Spotlight on Horsham
In the beginning Horsham was a good place to breed horses. Today inhabitants champion open space, the South Downs and an effortless commute to London...explore Horsham
In the beginning Horsham was a good place to breed horses. Today inhabitants champion open space, the South Downs and an effortless commute to London. Maheesha Kottegoda ventures into the charming district to explore the state of Horsham as a place to work, rest and play...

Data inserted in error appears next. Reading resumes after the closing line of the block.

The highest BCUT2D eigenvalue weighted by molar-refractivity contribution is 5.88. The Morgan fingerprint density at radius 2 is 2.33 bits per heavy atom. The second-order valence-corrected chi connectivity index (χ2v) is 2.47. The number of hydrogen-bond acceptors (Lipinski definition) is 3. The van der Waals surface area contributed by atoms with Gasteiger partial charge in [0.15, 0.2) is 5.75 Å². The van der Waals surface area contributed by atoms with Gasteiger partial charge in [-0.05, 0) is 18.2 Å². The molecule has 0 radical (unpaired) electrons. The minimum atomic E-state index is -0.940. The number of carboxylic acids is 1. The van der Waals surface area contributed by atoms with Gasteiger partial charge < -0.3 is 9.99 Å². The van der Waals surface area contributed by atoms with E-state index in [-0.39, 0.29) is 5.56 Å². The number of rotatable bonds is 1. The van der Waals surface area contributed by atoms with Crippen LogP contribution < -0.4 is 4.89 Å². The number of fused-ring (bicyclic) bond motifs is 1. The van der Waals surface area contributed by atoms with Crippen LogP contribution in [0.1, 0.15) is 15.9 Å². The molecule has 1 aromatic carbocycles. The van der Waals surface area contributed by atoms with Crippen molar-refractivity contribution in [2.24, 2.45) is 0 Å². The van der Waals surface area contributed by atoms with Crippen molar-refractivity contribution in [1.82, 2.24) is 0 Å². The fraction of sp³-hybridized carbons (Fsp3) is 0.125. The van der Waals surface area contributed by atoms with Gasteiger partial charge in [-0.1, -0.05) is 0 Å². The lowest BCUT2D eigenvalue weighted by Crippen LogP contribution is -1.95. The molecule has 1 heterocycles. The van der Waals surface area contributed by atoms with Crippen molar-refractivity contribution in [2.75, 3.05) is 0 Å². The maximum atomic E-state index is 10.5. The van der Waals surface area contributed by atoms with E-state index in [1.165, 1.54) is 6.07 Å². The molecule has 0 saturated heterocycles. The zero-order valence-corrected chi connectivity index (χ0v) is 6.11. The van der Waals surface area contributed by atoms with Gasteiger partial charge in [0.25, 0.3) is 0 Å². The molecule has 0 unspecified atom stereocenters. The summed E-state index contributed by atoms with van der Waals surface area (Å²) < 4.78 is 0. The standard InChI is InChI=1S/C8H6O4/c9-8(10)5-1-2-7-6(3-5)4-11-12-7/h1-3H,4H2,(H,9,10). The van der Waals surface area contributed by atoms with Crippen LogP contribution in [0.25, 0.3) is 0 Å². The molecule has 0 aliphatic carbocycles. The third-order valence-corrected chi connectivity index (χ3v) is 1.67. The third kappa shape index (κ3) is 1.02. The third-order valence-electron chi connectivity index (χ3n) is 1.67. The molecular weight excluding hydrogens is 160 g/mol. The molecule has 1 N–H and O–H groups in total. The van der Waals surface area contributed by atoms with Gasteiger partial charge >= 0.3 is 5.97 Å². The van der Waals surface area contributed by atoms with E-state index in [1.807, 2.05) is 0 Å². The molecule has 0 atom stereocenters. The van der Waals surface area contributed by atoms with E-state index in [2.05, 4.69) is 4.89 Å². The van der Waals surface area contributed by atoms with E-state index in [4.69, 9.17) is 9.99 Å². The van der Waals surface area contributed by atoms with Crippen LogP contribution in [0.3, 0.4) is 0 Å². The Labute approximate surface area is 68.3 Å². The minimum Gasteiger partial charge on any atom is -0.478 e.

Shelley Fountain Originally lauded by Horsham District Council (HDC) as ‘a bold and imaginative sculpture which vividly conveys the modern non-conformist nature of Horsham’s famous poet’, Shelley Fountain soon saw the local authority losing money hand over fist.The initial commission and installation was estimated at �101,000. However, the true cost of Angela Conner’s Rising Universe ended up being nearer the �150,000 mark not including increasing amounts spent fixing it. HDC’s director of development and environment, Ray Lee, says the controversial creation has cost the taxpayer �120,000 in repairs and maintenance in the last six years. “It has been unpredictable,” he says. “Everyone knew it was a radical idea, ahead of its time. With that is a risk and the chief executive of the time decided it was a risk they were willing to take. There’s no doubt it has been very iconic.” That’s one way of putting it. Others have lampooned the ‘radical sculpture for a radical man’ for being ‘unspeakably hideous’, ‘a ghastly monstrosity’ and ‘a waste of money from day one’. Public opinion, on consultation, was found to be 60 per cent in favour of removing the artwork. A view in line with councillor Robert Nye’s.“We would be better off replacing it with something that’s more in keeping with the town,” he says. “I don’t hate it in the way other people do. There is a view that people have grown used to it. At the end of the day, in times of recession we have to count the pounds, shillings and pence. We could be plugging money into it indefinitely.” The Old Town HallFrom throwing money into a black hole of art maintenance HDC appears to have come full circle with its latest move to cash in on the Old Town Hall.The use of the 17th century building was hotly debated by the Blue Flash Music Trust who pitched for a community folk and arts centre.“A lot of artists find they do not have access to venues in the Horsham area,” says long-time resident and member of the Trust, Robert Mayfield. “What we have been trying to do is open up the town hall for community use. We consider it to be ideal for the community generally.” The Old Town Hall in Market Square has undergone several transformations over the years from an arms store in 1648, a butter and poultry market in 1721 and law courts in 1949. It was here ten Sussex magistrates charged acid bath murderer, John George Haigh.Fast forward 50 years and it is a restaurant. One resident says: “I think we need another restaurant as much as we need another bank, estate agency, building society (delete as applicable).”Councillor Nye, backed the decision to choose Bill’s Produce Store over a community centre and calls the idea ‘a good outcome for everyone’.“I have quite a lot of sympathy with community use except for a number of factors,” he says. “There is abundant space for that type of use within Horsham . The Drill Hall is within 100m and it is owned and run by the council. We have all sorts of other buildings around the town centre.“Had we let it out to the community groups that asked it would have cost us �60,000 a year to maintain it, whereas now we have a private company that will pay for the restoration and produce an income in the range of �60-80,000. Commercial use does not cost the taxpayer money. There will be an art gallery in there” “I believe the user pays unless the user can’t afford to. If you can afford to pay, and a lot of people in this area can afford to pay, it is a leisure choice and you should pay for it yourself. You shouldn’t expect the rest of the community to pay for you.” ARTS Horsham Amateur Operatic and Dramatic Society take a different view.Chairman, Ray Fisher, would love a hand promoting shows and a little help supporting the rising costs of treading the boards. He argues local arts take a back seat to visiting performers and called on HDC to redress the balance. “Outside entertainers putting on a show pay lesser rates than the local amateur group,” he says. “The reason is when the professionals come they will pay very little at the theatre and share the box office takings. We are simply not in a position to do that. We need HDC to have different rates for local people than they do professionals.”The society has occupied an affectionate place in the hearts of Horsham theatre-lovers for nearly 60 years. Each year amateurs perform two musicals and a play for an audience of 4-5,000 but rising costs and publicising shows is proving tough.“Our big problem is the difficulty in advertising what we do because the county council are very strict, possibly a little too strict, on bill posters,” adds Ray. “We used to be able to put posters up on the side of the road but we can’t any longer.” In contrast the Capitol Theatre claims to be going from strength to strength during the economic downturn. By the end of October tickets for The Night Before Christmas and Cinderella had almost sold out across 36 performances.“Although people say there’s a recession, I think most have been careful with their leisure income,” says Capitol Theatre manager, Michael Gattrell. “We are thriving but I do think there should be a lot more provision for entertainment within the outlying villages. I would love to go out a lot more and take entertainment out there. It would help if transport links from places like Storrington are improved.”